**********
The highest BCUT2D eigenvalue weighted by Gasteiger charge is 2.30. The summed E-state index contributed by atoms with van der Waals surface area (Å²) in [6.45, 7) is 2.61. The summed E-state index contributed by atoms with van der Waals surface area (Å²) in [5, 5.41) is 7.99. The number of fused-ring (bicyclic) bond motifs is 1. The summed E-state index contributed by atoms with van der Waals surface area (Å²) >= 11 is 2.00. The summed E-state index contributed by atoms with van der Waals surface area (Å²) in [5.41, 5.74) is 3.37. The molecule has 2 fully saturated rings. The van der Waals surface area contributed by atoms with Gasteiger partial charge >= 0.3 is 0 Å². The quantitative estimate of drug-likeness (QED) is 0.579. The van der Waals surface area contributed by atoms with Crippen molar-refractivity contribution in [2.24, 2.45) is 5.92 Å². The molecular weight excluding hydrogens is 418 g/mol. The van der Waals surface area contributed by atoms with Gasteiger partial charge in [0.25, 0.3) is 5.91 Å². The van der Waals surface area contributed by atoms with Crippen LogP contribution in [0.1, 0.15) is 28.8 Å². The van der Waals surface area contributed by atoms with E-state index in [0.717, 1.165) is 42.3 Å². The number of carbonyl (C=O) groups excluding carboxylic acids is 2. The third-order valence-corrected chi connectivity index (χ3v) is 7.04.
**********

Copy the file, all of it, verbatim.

The highest BCUT2D eigenvalue weighted by Gasteiger charge is 2.30. The summed E-state index contributed by atoms with van der Waals surface area (Å²) in [6.45, 7) is 2.61. The summed E-state index contributed by atoms with van der Waals surface area (Å²) in [5, 5.41) is 7.99. The number of fused-ring (bicyclic) bond motifs is 1. The summed E-state index contributed by atoms with van der Waals surface area (Å²) >= 11 is 2.00. The summed E-state index contributed by atoms with van der Waals surface area (Å²) in [5.41, 5.74) is 3.37. The molecule has 2 fully saturated rings. The van der Waals surface area contributed by atoms with Gasteiger partial charge >= 0.3 is 0 Å². The quantitative estimate of drug-likeness (QED) is 0.579. The van der Waals surface area contributed by atoms with Crippen molar-refractivity contribution in [2.24, 2.45) is 5.92 Å². The molecular weight excluding hydrogens is 418 g/mol. The van der Waals surface area contributed by atoms with Gasteiger partial charge in [0.25, 0.3) is 5.91 Å². The van der Waals surface area contributed by atoms with Crippen LogP contribution in [0.1, 0.15) is 28.8 Å². The van der Waals surface area contributed by atoms with E-state index in [0.717, 1.165) is 42.3 Å². The number of carbonyl (C=O) groups excluding carboxylic acids is 2. The third-order valence-corrected chi connectivity index (χ3v) is 7.04.